Crumbled comet helps researchers understand how their tails form

Last year, researchers spotted what was going to be the brightest comet seen since 1997: C/2019 Y4 ATLAS. It is now helping us understand how comets form their tails.

The comet’s break up in April 2020, captured by Hubble. Image credits NASA / ESA / STScI / D. Jewitt (UCLA).

Much to their dismay, however, this body broke down into fragments sometime in April 2020, robbing everybody of a shining view. Not all is lost, however, as NASA and the European Space Agency’s Solar Orbiter managed to do a flyby of the fragments, giving us a very rare look at what happens after a comet breaks up.

The tail end

ATLAS was supposed to become easily visible even with the naked eye as it passed Earth in May of last year. But one month before that could happen, our satellites showed, ATLAS got progressively brighter. Finally, it crumbled before reaching Earth. The Hubble Space Telescope captured this event, despite it happening over 90 million miles away from our planet. Each fragment is around the size of an average house.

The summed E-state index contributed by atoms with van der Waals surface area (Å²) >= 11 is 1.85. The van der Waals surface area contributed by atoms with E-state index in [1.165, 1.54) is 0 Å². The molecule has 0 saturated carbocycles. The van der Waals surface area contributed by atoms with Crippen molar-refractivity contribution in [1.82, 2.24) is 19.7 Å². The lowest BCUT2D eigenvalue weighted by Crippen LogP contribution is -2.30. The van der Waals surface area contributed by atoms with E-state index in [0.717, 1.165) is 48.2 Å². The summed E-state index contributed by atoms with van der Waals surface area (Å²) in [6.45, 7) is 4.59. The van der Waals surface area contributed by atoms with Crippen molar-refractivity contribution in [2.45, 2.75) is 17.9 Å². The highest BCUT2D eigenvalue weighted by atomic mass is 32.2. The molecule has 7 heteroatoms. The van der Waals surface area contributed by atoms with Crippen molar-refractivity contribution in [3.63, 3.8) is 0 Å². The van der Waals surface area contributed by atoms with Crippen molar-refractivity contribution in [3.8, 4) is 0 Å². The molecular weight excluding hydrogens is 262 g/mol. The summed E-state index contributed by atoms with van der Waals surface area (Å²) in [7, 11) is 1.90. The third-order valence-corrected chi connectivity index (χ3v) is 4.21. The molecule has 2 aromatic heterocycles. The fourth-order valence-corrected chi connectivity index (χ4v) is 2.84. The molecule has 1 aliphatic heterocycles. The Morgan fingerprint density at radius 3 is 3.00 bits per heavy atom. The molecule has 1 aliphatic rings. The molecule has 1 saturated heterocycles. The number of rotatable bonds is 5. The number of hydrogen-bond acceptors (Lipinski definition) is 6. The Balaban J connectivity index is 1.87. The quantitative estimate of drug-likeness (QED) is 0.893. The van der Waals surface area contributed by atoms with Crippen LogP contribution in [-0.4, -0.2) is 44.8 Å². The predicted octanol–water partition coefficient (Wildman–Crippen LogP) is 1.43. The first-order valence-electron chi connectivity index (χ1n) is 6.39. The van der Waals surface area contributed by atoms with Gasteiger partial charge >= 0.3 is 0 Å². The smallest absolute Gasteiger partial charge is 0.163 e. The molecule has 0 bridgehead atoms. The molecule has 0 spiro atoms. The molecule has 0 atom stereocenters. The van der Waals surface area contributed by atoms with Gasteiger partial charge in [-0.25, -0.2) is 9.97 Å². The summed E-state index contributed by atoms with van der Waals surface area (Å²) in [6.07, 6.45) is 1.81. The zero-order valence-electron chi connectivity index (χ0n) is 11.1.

Still, the comet’s tail persisted after the breakdown, so the Solar Orbiter was tasked to observe the remains. All of the craft’s instruments were used to probe ATLAS’s remains for information, including an energetic particle detector, magnetometer, a radio wave detector, and solar wind analyzer.

Data from the magnetometer was particularly interesting, as it allowed ground control to see how the magnetic field of the comet’s tail interacted with the magnetic field carried through the solar system by the solar wind. This interaction is known to produce ion tails around comets, a fainter and smaller counterpart to their visible dust tails.

Based on the data recorded here, the team was able to model the magnetic field generated by the initial comet, revealing a surprising fact: it is weakest around the central dust tail. This is most likely produced by the comet’s ‘wake’ as it barrels through incoming solar winds. The comet’s ion tail is produced by this magnetic field warping in combination with chemical ions produced by the melting of the comet’s core.

“This is quite a unique event, and an exciting opportunity for us to study the makeup and structure of comet tails in unprecedented detail,” said Lorenzo Matteini, a solar physicist at Imperial College London and leader of the recent work, in a Royal Astronomical Society press release. “Hopefully with the Parker Solar Probe and Solar Orbiter now orbiting the Sun closer than ever before, these events may become much more common in future!”

The event, although it might seem inconsequential in the grand scheme of things, lets us understand comets and outer space just a little bit better. While we don’t have a practical use for such data right now, they might come in handy when and if humanity takes to the stars in meaningful numbers.

The findings have been presented at the National Astronomy Meeting 2021.

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